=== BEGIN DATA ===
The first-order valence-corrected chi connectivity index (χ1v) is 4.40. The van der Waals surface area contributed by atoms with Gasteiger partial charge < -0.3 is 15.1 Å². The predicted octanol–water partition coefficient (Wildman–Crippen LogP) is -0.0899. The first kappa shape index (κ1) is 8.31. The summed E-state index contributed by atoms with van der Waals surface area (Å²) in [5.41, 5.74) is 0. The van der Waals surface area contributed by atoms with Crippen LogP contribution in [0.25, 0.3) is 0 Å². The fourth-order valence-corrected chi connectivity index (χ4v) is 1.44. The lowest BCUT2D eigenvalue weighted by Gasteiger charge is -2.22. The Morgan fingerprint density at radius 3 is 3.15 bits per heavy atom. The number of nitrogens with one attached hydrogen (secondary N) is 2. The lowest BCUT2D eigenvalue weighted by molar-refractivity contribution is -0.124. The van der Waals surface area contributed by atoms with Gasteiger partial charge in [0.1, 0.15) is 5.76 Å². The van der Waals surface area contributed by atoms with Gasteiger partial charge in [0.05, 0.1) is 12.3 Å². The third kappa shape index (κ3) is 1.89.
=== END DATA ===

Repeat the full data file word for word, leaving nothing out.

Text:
The first-order valence-corrected chi connectivity index (χ1v) is 4.40. The van der Waals surface area contributed by atoms with Gasteiger partial charge < -0.3 is 15.1 Å². The predicted octanol–water partition coefficient (Wildman–Crippen LogP) is -0.0899. The first kappa shape index (κ1) is 8.31. The summed E-state index contributed by atoms with van der Waals surface area (Å²) in [5.41, 5.74) is 0. The van der Waals surface area contributed by atoms with Crippen LogP contribution in [0.25, 0.3) is 0 Å². The fourth-order valence-corrected chi connectivity index (χ4v) is 1.44. The lowest BCUT2D eigenvalue weighted by Gasteiger charge is -2.22. The Morgan fingerprint density at radius 3 is 3.15 bits per heavy atom. The number of nitrogens with one attached hydrogen (secondary N) is 2. The lowest BCUT2D eigenvalue weighted by molar-refractivity contribution is -0.124. The van der Waals surface area contributed by atoms with Gasteiger partial charge in [0.1, 0.15) is 5.76 Å². The van der Waals surface area contributed by atoms with Gasteiger partial charge in [0.05, 0.1) is 12.3 Å². The third kappa shape index (κ3) is 1.89.